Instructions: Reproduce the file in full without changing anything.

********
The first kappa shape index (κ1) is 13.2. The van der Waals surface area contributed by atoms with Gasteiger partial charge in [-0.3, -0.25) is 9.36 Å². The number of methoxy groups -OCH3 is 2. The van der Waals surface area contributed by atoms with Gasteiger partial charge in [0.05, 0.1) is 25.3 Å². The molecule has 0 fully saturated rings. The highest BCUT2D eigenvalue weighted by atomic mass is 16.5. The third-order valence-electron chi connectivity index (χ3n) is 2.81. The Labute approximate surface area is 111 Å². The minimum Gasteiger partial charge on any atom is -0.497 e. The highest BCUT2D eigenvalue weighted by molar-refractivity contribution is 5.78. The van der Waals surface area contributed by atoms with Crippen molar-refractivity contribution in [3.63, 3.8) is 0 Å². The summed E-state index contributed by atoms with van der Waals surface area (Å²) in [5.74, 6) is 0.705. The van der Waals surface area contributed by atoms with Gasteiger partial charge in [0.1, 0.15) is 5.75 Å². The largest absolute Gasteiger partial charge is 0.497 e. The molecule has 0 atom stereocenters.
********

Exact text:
The first kappa shape index (κ1) is 13.2. The van der Waals surface area contributed by atoms with Gasteiger partial charge in [-0.3, -0.25) is 9.36 Å². The number of methoxy groups -OCH3 is 2. The van der Waals surface area contributed by atoms with Gasteiger partial charge in [0.05, 0.1) is 25.3 Å². The molecule has 0 fully saturated rings. The highest BCUT2D eigenvalue weighted by atomic mass is 16.5. The third-order valence-electron chi connectivity index (χ3n) is 2.81. The Labute approximate surface area is 111 Å². The minimum Gasteiger partial charge on any atom is -0.497 e. The highest BCUT2D eigenvalue weighted by molar-refractivity contribution is 5.78. The van der Waals surface area contributed by atoms with Crippen molar-refractivity contribution in [3.63, 3.8) is 0 Å². The summed E-state index contributed by atoms with van der Waals surface area (Å²) in [5.74, 6) is 0.705. The van der Waals surface area contributed by atoms with Gasteiger partial charge in [0.1, 0.15) is 5.75 Å². The largest absolute Gasteiger partial charge is 0.497 e. The molecule has 0 atom stereocenters.